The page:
I mentioned earlier that I’d picked up Becoming a Supple Leopard by Kelly Starrett, and in the past week or so I’ve really had the time to get into it and apply it to my own exercise as well as my clients’ programs. For me, it’s involved relearning how to do basic exercises like the squat and push up. One of the foundations of the method is the need to create torque when doing movements. The interesting thing to me is that the common ques mentioned in the book, such as “break the bar in half on the bench press”, are ones I’ve heard but never understood or done because they never made sense to me.
Starrett really breaks down why these ques are given and what the goals are – to create torque and stabilize joints. For instance, by creating torque in the bench press, you set and stabilize the shoulder joints when lifting. Since I’m very conscious about shoulder health, this had a real impact on me. This doesn’t just apply to the benchpress but even the basic movement of the push up.
You can see here that it takes a little bit more than just plopping down into push up position and coming up. I have to make sure that my glutes are engaged, I twist my hands into the ground to create the torque and stabilize my shoulder girdle, and then the hard part of coming down into the push up while keeping my forearms vertical. This really put all of the load into my chest and triceps – which really is what you want if you’re doing a push up.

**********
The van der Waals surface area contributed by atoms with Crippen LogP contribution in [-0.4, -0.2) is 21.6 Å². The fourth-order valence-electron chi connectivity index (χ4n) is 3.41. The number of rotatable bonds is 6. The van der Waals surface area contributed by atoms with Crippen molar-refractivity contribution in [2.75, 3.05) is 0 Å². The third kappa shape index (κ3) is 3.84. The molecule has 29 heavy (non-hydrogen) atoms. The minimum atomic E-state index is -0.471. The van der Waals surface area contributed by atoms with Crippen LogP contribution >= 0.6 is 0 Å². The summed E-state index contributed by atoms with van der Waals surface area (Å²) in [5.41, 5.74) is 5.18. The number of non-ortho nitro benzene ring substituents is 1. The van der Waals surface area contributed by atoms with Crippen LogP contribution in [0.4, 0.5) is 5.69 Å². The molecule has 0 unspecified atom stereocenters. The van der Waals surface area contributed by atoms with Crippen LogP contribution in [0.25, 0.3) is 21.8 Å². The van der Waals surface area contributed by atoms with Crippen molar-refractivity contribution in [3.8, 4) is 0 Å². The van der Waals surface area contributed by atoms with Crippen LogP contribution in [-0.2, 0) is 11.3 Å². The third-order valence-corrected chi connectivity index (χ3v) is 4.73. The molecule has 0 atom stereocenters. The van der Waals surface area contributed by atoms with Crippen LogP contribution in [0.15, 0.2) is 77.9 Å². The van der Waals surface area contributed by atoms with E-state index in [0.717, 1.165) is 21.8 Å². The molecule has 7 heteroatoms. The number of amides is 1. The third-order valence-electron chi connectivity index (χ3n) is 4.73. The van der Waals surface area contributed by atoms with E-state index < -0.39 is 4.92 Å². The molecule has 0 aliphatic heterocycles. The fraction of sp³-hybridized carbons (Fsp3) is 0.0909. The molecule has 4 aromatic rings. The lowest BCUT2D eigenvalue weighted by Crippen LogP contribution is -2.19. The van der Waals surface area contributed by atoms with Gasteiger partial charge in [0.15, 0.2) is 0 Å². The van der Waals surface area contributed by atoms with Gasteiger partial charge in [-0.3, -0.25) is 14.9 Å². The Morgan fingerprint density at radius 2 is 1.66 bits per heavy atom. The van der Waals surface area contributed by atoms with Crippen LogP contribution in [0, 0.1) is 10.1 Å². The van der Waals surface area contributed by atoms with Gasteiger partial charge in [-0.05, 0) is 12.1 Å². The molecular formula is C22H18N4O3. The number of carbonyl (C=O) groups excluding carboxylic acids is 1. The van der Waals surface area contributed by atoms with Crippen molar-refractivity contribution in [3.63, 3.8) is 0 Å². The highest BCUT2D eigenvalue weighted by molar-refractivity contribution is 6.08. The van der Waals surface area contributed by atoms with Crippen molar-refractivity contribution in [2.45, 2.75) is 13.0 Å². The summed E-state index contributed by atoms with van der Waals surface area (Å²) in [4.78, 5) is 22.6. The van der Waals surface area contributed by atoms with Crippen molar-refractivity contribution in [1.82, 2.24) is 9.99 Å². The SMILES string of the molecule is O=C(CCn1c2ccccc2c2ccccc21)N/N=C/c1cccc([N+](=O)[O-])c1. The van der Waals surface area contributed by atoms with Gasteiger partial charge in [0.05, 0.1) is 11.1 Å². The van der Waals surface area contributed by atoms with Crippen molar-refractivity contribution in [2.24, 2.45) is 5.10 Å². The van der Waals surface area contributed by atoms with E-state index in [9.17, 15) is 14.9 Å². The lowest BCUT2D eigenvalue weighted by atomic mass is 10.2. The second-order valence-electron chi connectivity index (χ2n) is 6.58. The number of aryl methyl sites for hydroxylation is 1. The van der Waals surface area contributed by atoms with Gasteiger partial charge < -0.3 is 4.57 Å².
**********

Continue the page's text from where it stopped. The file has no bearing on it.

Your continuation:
The same principle of torque applies to squats.
Trying to recalibrate my squats after reading Supple Leopard and doing the squat test.
A video posted by Philip Looney (@philiplooneyfit) on
Here, you have to screw your feet into the ground, giving you the torque and stabilizing the hips. To create the proper torque, I have to keep my feet pointing forward. On pushing the hips back into squat position, my knees flare out to the side – which again goes back to old ques of “knees to the side, not over toes” which I never really understood.
Over all, it’s been an interesting process of re-learning the proper way to do exercises. The goal with all of this is to not only prevent pain and injury, but to develop better athletic performance. If you’re interested in learning more, pick up a copy of the book here.
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